General Toptygin (Генерал Топтыгин). The "Tale of General Toptyigin" is a Russian folk legend that was inspired by poet and writer Nikolay Nekrasov (1821-1878), while he was watching children at play. One winter evening, the General and his adjutant, a fully-grown and mature Russian dancing bear, are forced to stop abruptly and seek shelter at a village inn because of inclement weather. Unfortunately, they are told that there is no room at the inn for them both, and the bear must bunk in the stable with the horses. Miffed by this slight, and not one to pass up an opportunity to bedevil the perpetrators, the bear takes off in the troika and rides all night about the village and creating a frightful stir and howl.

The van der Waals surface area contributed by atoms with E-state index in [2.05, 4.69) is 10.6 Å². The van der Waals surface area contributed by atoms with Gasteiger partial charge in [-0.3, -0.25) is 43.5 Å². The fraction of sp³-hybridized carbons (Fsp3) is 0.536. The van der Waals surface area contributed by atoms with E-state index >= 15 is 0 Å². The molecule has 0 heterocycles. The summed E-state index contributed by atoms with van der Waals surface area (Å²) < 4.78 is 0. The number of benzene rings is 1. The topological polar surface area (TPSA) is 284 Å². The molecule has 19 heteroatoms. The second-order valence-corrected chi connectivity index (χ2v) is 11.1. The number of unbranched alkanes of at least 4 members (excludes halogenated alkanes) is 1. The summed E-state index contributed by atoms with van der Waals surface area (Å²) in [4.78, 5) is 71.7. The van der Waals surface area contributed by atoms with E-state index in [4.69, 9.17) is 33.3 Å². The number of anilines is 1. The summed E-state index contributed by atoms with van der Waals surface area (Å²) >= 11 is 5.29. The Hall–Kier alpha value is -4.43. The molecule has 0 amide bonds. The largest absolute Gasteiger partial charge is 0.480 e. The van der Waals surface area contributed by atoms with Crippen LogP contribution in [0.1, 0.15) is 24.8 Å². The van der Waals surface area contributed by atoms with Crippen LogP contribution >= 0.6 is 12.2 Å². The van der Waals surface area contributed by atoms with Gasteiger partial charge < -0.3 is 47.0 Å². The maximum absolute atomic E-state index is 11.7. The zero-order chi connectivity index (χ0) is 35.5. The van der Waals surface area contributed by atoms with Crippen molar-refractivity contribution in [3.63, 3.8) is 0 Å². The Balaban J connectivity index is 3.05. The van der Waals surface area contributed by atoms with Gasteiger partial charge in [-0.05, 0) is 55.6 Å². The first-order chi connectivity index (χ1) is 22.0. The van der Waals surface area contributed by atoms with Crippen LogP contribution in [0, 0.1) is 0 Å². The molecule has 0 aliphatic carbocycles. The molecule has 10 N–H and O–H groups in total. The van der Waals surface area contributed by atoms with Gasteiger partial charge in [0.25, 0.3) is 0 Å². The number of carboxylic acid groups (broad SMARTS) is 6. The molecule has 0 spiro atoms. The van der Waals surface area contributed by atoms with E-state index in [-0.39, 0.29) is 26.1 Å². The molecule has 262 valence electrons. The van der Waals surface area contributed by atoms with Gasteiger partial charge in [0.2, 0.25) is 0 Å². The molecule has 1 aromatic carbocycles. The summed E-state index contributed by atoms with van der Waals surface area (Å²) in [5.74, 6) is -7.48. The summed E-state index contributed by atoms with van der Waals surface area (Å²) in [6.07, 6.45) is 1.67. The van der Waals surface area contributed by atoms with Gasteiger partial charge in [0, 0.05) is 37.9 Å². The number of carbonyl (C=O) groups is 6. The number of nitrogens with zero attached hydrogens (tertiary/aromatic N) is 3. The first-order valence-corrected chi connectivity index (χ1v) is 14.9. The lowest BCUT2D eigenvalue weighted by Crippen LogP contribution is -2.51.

This is a "pride of the workshop" piece. Large carvings from this period (1980-1990) are generally the work of merited Bogorodsk masters. The carving is firm and authoritative with deft strokes. The sleigh is enhanced with decorative motifs and the reins are made from genuine leather. The bear's mouth is open, as if emitting a mighty roar. Lime wood, late 20th century. About 17"x 10"x 8½".
A troika's system utilizes the center horse holding to a straight line while the two opposite pulling horses generate high speeds. In winter, a troika can go 35-40 mph.